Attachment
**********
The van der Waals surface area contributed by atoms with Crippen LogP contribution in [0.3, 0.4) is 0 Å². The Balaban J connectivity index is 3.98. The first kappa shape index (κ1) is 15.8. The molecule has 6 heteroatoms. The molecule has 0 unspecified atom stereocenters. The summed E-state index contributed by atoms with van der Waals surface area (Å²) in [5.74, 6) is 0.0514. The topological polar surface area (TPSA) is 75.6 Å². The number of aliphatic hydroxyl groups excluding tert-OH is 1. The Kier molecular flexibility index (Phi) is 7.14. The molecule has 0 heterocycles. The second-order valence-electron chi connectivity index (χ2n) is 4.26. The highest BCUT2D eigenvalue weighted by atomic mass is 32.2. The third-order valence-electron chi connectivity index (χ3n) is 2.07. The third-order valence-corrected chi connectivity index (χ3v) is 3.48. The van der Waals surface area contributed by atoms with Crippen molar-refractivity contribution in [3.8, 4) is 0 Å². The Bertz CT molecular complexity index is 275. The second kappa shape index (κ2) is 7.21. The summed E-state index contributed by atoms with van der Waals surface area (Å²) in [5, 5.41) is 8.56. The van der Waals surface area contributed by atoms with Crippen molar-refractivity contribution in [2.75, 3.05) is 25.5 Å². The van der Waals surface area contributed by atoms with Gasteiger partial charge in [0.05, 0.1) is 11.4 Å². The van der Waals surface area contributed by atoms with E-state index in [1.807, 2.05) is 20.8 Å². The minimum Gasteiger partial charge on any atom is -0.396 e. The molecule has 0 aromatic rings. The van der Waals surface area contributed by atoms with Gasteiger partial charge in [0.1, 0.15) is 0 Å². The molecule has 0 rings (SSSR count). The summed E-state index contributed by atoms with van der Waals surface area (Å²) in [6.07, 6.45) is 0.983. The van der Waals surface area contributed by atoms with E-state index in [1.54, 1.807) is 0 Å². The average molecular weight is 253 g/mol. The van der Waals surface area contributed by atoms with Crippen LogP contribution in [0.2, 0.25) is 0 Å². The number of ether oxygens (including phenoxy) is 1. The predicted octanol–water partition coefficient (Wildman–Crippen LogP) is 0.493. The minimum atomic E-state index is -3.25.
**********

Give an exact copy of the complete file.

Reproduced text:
The van der Waals surface area contributed by atoms with Crippen LogP contribution in [0.3, 0.4) is 0 Å². The Balaban J connectivity index is 3.98. The first kappa shape index (κ1) is 15.8. The molecule has 6 heteroatoms. The molecule has 0 unspecified atom stereocenters. The summed E-state index contributed by atoms with van der Waals surface area (Å²) in [5.74, 6) is 0.0514. The topological polar surface area (TPSA) is 75.6 Å². The number of aliphatic hydroxyl groups excluding tert-OH is 1. The Kier molecular flexibility index (Phi) is 7.14. The molecule has 0 heterocycles. The second-order valence-electron chi connectivity index (χ2n) is 4.26. The highest BCUT2D eigenvalue weighted by atomic mass is 32.2. The third-order valence-electron chi connectivity index (χ3n) is 2.07. The third-order valence-corrected chi connectivity index (χ3v) is 3.48. The van der Waals surface area contributed by atoms with Crippen molar-refractivity contribution in [3.8, 4) is 0 Å². The Bertz CT molecular complexity index is 275. The second kappa shape index (κ2) is 7.21. The summed E-state index contributed by atoms with van der Waals surface area (Å²) in [5, 5.41) is 8.56. The van der Waals surface area contributed by atoms with Crippen molar-refractivity contribution in [2.75, 3.05) is 25.5 Å². The van der Waals surface area contributed by atoms with Gasteiger partial charge in [0.05, 0.1) is 11.4 Å². The van der Waals surface area contributed by atoms with E-state index in [1.807, 2.05) is 20.8 Å². The minimum Gasteiger partial charge on any atom is -0.396 e. The molecule has 0 aromatic rings. The van der Waals surface area contributed by atoms with Gasteiger partial charge in [0.1, 0.15) is 0 Å². The molecule has 0 rings (SSSR count). The summed E-state index contributed by atoms with van der Waals surface area (Å²) in [6.07, 6.45) is 0.983. The van der Waals surface area contributed by atoms with E-state index in [1.54, 1.807) is 0 Å². The average molecular weight is 253 g/mol. The van der Waals surface area contributed by atoms with Crippen LogP contribution in [0.2, 0.25) is 0 Å². The number of ether oxygens (including phenoxy) is 1. The predicted octanol–water partition coefficient (Wildman–Crippen LogP) is 0.493. The minimum atomic E-state index is -3.25.